You see, we don't believe in "trickle down" economic reform here - trying to fix the people on the top so they stop ripping off the people down the chain. That would be nice to do, of course, but it has been my experience that the people on top have more money than I do, and thus control all the levers of the system - or at least most of them. Waiting for "top down" change is pointless. You'll wait a long time - the rest of your life, in fact.
I was raised in a household that was fairly liberal, in a State that was fairly liberal. The thinking back then was that the government would solve most of our problems. Big, well-managed government programs would provide health care, retirement, and whatnot, and the only problem was that they weren't big enough.
The economy tanked and the first Black President was elected, and he tried to clean up the mess he was handed by creating new fiduciary rules for banks and lending institutions as well as forming a new consumer protection agency. The rules helped, somewhat, but people were still free to make shitty bargains and sign crappy deals. And the people with money argued that these rules "slowed growth" of the economy.
This ideal of a bygone America was really only a phase we went through. Whether we can repeat that era is hard to say - and it will be harder to say whether we could sustain such an economic situation any better than we did back then - it fell apart back then because of high costs and competition - not to mention the high cost of energy.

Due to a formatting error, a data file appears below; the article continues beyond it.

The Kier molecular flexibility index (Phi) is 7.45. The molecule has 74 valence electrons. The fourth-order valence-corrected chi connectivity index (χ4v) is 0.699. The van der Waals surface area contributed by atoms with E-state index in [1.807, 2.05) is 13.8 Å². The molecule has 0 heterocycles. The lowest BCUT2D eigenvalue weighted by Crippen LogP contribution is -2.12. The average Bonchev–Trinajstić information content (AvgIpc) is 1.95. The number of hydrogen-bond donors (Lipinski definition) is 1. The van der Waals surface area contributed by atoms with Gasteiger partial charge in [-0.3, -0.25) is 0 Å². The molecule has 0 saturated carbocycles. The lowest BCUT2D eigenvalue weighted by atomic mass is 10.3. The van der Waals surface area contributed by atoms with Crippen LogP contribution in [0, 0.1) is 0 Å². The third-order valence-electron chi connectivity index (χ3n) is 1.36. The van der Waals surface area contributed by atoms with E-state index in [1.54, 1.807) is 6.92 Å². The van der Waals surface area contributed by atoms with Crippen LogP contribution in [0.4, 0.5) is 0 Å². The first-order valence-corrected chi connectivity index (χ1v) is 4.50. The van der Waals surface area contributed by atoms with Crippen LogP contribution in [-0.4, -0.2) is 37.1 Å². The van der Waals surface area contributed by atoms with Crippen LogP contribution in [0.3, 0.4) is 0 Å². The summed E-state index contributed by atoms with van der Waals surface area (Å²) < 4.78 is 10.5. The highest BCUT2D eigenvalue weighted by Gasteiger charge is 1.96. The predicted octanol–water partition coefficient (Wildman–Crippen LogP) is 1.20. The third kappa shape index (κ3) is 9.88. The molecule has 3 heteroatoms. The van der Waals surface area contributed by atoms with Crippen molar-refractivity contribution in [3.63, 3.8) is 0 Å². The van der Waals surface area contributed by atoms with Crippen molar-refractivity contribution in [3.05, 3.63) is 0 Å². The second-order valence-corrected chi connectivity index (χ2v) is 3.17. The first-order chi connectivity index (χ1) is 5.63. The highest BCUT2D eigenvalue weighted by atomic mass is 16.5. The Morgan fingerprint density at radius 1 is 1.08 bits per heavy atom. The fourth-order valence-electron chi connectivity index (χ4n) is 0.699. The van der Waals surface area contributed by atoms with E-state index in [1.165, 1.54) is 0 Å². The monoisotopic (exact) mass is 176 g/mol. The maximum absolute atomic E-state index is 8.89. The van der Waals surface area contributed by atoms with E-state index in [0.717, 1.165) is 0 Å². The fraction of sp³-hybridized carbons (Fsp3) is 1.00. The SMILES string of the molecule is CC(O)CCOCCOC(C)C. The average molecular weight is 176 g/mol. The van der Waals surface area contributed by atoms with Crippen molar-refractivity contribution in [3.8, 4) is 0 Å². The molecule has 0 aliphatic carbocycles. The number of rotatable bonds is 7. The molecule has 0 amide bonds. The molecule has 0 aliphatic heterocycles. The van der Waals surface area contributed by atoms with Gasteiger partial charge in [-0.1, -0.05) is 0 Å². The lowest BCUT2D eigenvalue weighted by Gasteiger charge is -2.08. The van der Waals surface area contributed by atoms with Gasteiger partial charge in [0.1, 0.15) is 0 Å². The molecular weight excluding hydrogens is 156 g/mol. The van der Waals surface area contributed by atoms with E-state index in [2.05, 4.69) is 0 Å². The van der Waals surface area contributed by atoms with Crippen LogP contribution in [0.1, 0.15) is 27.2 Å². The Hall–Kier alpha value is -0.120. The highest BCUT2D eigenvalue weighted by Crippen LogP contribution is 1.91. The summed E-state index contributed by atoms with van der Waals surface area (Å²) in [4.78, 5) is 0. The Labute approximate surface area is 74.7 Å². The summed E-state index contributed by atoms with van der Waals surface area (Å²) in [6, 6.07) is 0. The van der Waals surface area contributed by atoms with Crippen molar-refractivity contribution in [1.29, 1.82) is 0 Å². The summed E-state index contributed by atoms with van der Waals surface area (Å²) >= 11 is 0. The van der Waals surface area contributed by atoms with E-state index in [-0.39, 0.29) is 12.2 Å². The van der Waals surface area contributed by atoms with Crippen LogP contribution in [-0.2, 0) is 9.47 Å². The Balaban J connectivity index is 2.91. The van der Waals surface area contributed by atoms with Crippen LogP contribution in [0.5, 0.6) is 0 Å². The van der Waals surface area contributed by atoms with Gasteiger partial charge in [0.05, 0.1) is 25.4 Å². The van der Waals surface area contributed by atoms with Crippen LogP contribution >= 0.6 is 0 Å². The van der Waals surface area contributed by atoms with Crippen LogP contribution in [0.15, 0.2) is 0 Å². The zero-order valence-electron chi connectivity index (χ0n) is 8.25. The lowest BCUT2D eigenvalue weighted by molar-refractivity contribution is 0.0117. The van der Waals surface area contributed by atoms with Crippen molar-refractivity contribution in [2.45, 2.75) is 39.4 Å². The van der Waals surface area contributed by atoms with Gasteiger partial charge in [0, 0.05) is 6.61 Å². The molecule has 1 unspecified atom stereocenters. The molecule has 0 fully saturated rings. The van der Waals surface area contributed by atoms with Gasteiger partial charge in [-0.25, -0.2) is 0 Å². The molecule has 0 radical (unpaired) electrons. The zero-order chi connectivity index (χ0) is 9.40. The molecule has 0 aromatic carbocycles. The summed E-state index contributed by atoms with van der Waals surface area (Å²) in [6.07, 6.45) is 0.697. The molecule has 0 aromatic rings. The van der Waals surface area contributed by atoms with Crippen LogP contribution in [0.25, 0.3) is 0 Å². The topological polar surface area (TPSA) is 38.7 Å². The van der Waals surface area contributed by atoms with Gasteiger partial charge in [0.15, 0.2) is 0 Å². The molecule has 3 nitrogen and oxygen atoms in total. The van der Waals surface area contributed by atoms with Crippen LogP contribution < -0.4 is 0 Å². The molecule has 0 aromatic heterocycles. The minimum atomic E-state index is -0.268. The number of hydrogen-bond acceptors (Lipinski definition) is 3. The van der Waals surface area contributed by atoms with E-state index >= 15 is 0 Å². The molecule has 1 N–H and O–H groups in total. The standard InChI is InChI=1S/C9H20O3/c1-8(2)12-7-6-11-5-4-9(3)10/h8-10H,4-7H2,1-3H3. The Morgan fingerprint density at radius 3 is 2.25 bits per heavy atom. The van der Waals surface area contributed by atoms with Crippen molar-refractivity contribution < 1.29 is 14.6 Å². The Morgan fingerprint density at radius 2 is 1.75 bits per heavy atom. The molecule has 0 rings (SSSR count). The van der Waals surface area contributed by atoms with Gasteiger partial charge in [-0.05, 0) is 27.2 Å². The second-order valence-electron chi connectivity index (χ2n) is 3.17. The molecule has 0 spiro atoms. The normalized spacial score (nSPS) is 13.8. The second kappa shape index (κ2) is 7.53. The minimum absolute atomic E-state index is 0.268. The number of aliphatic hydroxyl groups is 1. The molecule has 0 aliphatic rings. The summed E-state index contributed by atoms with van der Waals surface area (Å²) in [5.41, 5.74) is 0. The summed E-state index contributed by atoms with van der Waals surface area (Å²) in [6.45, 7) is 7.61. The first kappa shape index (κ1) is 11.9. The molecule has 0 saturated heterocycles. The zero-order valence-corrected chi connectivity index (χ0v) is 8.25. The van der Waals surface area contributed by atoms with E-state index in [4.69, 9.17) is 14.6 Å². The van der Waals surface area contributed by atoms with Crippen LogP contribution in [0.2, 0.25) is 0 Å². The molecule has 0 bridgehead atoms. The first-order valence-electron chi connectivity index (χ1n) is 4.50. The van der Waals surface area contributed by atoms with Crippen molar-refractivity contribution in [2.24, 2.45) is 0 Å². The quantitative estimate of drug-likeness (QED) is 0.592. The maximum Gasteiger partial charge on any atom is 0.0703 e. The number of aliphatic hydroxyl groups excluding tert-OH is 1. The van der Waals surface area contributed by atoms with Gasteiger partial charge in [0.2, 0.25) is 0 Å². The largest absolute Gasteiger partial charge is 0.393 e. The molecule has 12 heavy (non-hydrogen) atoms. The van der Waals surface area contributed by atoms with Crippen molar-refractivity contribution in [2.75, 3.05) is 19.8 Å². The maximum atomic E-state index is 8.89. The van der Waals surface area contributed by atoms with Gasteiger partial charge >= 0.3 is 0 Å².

Americans have become passive when it comes to their own economics. You see, in addition to all of these social, political, and economic changes that have occurred on a meta-scale since the "good old days" there have been similar changes in terms of individual economics. Back in the 1960's, people were less willing, I believe, to sign up for such shitty deals. And yes, shitty deals existed back then, but most middle-class people eschewed them because only the poor were dumb enough to bite on nonsense like that.
So what is the answer? Do we re-regulate businesses so they have to offer better deals? Do we enact trade tariffs so jobs will come back to America? The problem with these "top-down" approaches is that they are hard to enact, as there is so much entrenched opposition to them, and they largely won't work.
The secret isn't to pine for the good old days and get your unskilled labor job back - that likely isn't going to happen, ever. A better idea is to find a skill that is in demand today, because today, unskilled labor jobs are never going to pay much, ever, no matter what Donald Trump says. Oh, yea, and the fact that the Republican Congress is highly unlikely to enact tariffs.
No one "took your money away" if you never had any. Bad choices are usually what makes a person poor, or poorer, and unhappy. And it starts early in life, with bad life choices. Choosing to hang out with a gang, instead of getting an education is a one-way ticket to incarceration. It is a choice a lot of folks in the inner city - or even suburbs or the country - make, though. They fail to think about the fact that there are no old gang members, or the fact that most gang members are as poor as dirt and live with their mothers.
Just a thought.